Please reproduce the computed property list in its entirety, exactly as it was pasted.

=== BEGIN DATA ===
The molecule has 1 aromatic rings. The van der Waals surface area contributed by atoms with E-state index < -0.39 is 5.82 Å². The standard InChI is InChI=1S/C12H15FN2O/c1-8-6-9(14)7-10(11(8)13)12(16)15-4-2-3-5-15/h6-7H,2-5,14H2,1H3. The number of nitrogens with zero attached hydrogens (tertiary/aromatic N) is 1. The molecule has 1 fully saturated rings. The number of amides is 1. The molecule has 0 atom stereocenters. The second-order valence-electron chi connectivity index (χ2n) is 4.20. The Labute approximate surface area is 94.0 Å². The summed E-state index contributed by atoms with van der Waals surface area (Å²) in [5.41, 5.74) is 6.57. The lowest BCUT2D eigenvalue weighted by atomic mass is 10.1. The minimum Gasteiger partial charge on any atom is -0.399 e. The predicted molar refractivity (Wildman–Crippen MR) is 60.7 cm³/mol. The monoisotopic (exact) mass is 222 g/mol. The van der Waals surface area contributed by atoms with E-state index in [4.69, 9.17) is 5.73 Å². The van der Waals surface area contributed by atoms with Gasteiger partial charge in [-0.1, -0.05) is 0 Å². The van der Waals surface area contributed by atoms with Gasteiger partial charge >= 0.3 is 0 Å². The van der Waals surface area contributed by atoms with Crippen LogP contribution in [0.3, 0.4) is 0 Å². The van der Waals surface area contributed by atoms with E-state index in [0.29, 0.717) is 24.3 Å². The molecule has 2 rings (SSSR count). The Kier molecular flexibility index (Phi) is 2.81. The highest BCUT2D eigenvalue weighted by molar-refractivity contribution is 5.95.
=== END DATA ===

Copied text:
The molecule has 1 aromatic rings. The van der Waals surface area contributed by atoms with E-state index < -0.39 is 5.82 Å². The standard InChI is InChI=1S/C12H15FN2O/c1-8-6-9(14)7-10(11(8)13)12(16)15-4-2-3-5-15/h6-7H,2-5,14H2,1H3. The number of nitrogens with zero attached hydrogens (tertiary/aromatic N) is 1. The molecule has 1 fully saturated rings. The number of amides is 1. The molecule has 0 atom stereocenters. The second-order valence-electron chi connectivity index (χ2n) is 4.20. The Labute approximate surface area is 94.0 Å². The summed E-state index contributed by atoms with van der Waals surface area (Å²) in [5.41, 5.74) is 6.57. The lowest BCUT2D eigenvalue weighted by atomic mass is 10.1. The minimum Gasteiger partial charge on any atom is -0.399 e. The predicted molar refractivity (Wildman–Crippen MR) is 60.7 cm³/mol. The monoisotopic (exact) mass is 222 g/mol. The van der Waals surface area contributed by atoms with E-state index in [4.69, 9.17) is 5.73 Å². The van der Waals surface area contributed by atoms with Gasteiger partial charge in [-0.1, -0.05) is 0 Å². The van der Waals surface area contributed by atoms with Gasteiger partial charge >= 0.3 is 0 Å². The van der Waals surface area contributed by atoms with Crippen LogP contribution in [0.3, 0.4) is 0 Å². The van der Waals surface area contributed by atoms with E-state index in [0.29, 0.717) is 24.3 Å². The molecule has 2 rings (SSSR count). The Kier molecular flexibility index (Phi) is 2.81. The highest BCUT2D eigenvalue weighted by molar-refractivity contribution is 5.95.